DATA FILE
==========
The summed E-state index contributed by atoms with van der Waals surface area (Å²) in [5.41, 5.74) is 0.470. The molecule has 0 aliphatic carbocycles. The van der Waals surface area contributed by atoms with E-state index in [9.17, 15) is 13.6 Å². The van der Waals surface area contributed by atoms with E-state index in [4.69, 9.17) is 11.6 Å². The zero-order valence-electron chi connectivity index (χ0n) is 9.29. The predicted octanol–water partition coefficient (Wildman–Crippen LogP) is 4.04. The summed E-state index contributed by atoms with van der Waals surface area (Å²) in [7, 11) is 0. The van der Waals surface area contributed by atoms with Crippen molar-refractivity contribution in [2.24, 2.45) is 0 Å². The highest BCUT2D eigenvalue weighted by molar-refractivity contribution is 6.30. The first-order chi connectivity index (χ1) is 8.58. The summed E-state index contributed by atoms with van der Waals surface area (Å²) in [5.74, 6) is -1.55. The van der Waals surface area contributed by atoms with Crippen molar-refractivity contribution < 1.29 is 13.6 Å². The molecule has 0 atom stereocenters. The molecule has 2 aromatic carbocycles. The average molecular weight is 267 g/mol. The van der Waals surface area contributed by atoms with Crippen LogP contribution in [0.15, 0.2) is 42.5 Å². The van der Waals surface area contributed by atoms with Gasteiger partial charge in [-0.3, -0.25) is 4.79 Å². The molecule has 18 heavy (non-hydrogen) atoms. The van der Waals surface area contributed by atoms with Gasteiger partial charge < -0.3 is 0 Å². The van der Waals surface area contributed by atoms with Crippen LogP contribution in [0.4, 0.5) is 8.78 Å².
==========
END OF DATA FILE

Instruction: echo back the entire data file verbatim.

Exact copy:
The summed E-state index contributed by atoms with van der Waals surface area (Å²) in [5.41, 5.74) is 0.470. The molecule has 0 aliphatic carbocycles. The van der Waals surface area contributed by atoms with E-state index in [9.17, 15) is 13.6 Å². The van der Waals surface area contributed by atoms with E-state index in [4.69, 9.17) is 11.6 Å². The zero-order valence-electron chi connectivity index (χ0n) is 9.29. The predicted octanol–water partition coefficient (Wildman–Crippen LogP) is 4.04. The summed E-state index contributed by atoms with van der Waals surface area (Å²) in [7, 11) is 0. The van der Waals surface area contributed by atoms with Crippen molar-refractivity contribution in [2.24, 2.45) is 0 Å². The highest BCUT2D eigenvalue weighted by molar-refractivity contribution is 6.30. The first-order chi connectivity index (χ1) is 8.58. The summed E-state index contributed by atoms with van der Waals surface area (Å²) in [5.74, 6) is -1.55. The van der Waals surface area contributed by atoms with Crippen molar-refractivity contribution < 1.29 is 13.6 Å². The molecule has 0 atom stereocenters. The molecule has 2 aromatic carbocycles. The average molecular weight is 267 g/mol. The van der Waals surface area contributed by atoms with Crippen LogP contribution in [0.15, 0.2) is 42.5 Å². The van der Waals surface area contributed by atoms with Gasteiger partial charge in [-0.3, -0.25) is 4.79 Å². The molecule has 18 heavy (non-hydrogen) atoms. The van der Waals surface area contributed by atoms with Gasteiger partial charge < -0.3 is 0 Å². The van der Waals surface area contributed by atoms with Crippen LogP contribution in [0.4, 0.5) is 8.78 Å².